Why You Should Take a Social Media Break During Your Divorce

Social Media

Many of us regularly use social media and have accounts on a variety of different platforms, such as Facebook or Twitter. Although these are often a great source of entertainment and a helpful tool for maintaining or forming new connections, using social media during your divorce is a risky proposition that can cost far more than you will ever expect. Given the gravity of the situation, it is best to err on the side of caution and avoid social media altogether at this time.

The Risks of Continued Social Media Use

Social media provides a wealth of information for anyone who knows how to use it. Even if you kicked your security settings up a few notches, chances are high that one of your mutual friends will eventually relay some of your posts to your spouse. Nothing is as private as you think it is. Moreover, even if you choose to delete something later on, someone may have already taken a screenshot.

Not all social media users log into their Facebook accounts to post long angry rants about their spouse. It should go without saying that doing so will be to your detriment in court, especially if you have children. However, there are less obvious risks involved in using social media. For example, using the check-in feature can reveal a lot about how you spend your time, where you spend your money, and the nature of your lifestyle. Even without explicitly sharing this information, much can be gleaned from this simple act.

For some, staying off social media entirely might not be possible, however. If that is the case for you, it is crucial to use it with caution and avoid sharing anything personal.

Here are some tips for you to follow:

  • Do not discuss the details of your divorce.

Remember, the opposing legal team is looking for anything they can use against you. If you make public statements about your divorce, you can bet they will pick your words apart. A skilled attorney can twist and manipulate what you say, no matter how innocuous it is.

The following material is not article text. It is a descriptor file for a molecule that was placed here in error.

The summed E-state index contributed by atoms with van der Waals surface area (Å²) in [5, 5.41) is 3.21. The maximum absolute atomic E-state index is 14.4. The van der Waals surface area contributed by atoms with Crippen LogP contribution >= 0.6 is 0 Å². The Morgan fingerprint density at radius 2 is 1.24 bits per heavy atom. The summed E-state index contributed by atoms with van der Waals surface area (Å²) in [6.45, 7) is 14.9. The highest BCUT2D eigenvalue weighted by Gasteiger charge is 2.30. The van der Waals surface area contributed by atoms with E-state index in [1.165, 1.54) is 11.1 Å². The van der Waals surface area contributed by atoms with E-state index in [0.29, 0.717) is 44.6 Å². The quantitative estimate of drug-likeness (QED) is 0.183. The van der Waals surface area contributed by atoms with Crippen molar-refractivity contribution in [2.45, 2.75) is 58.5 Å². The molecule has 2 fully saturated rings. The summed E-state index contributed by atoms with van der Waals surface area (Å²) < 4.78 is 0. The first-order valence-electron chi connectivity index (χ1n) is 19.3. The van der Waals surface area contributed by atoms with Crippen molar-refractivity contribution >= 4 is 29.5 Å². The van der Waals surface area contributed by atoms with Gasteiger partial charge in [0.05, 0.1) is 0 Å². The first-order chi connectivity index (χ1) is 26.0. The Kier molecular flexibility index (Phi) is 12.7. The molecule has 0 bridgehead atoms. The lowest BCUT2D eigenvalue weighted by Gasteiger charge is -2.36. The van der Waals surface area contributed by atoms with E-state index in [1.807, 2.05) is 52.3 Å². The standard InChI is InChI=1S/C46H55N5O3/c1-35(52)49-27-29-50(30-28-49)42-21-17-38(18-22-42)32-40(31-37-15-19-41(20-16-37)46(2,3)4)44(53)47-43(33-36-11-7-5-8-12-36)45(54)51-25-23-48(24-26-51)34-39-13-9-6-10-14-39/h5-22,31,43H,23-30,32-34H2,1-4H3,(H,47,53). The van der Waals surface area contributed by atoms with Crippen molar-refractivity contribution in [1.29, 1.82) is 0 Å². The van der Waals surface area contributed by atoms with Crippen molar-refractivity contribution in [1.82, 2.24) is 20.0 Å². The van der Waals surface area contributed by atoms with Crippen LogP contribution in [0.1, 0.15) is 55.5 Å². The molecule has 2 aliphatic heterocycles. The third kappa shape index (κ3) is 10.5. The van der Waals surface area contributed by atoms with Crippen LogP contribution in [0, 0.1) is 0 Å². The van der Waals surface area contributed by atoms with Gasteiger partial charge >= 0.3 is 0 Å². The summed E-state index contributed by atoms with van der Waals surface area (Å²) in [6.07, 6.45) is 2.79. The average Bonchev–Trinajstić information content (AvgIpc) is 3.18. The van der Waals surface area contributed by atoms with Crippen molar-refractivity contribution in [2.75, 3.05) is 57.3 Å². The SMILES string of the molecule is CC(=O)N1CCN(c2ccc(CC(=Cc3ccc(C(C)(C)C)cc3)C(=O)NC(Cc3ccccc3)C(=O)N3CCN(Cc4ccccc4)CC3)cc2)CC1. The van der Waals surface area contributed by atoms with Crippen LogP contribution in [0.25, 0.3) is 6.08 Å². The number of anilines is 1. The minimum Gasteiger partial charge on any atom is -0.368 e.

• Ask close friends and family members not to discuss your divorce online.

Another’s opinion of your divorce should not be held against you. Ostensibly, this is true. However, remember that your divorce is still a court case, and the other side wants a win. Your cousin’s feelings about your spouse still contain facts and details about your marriage. They could accidentally reveal something that could be used against you.

  • Disable the feature that allows others to tag you in photos.

You want to avoid displaying any details about how you are living. Imagine you are fighting for spousal support which you desperately need. Your friend invites you out for a night on the town and pays for everything. Suddenly, there are pictures of you in a fancy nightclub, dressed up, drinking an expensive martini. Theoretically, this should have no bearing on your case, but the opposing team can argue that you’re frivolously spending money and do not need support. Even though the claim is easily disproved, it still takes time and money to fight this baseless accusation in court.

  • Do not post memes that joke about marriage or anything that seems related to your current situation.

There is a lot of talk these days about “cancel culture” and jokes being taken out of context. It’s easy for someone to take your facetious words seriously and use them against you. Always be aware that the opposing team is watching your every move, gathering information and ammunition against you.

  • Do not share any photos.

Just like asking your friends not to tag you, don’t post any pictures yourself. Nothing is off-limits to the opposition. A friend standing innocently in the background could be used to accuse you of an affair. Just leave posting alone for now, and you’ll be able to regain control of your social media when the divorce is over.

If you are unsure about a social media post, chances are it is best not to share it. Try to use good judgment and, if necessary, ask your divorce attorney for advice. Whatever you do, do not jeopardize the outcome of your divorce with your social media habits.

Contact Our Knowledgeable Divorce Team Today!

If you are going through a divorce, you should consider taking a break from social media until it is finalized. You must also secure skilled legal representation to guide you through the process. At Conti Moore Law, PLLC, our law firm has more than 15 years of combined experience, which we will use to help you achieve your goals. We know how difficult this experience can be and will help you smoothly navigate, so you can pursue the future you deserve.

Reach out to our law office today at (407) 315-2006 to set up a free consultation with one of our compassionate family law attorneys.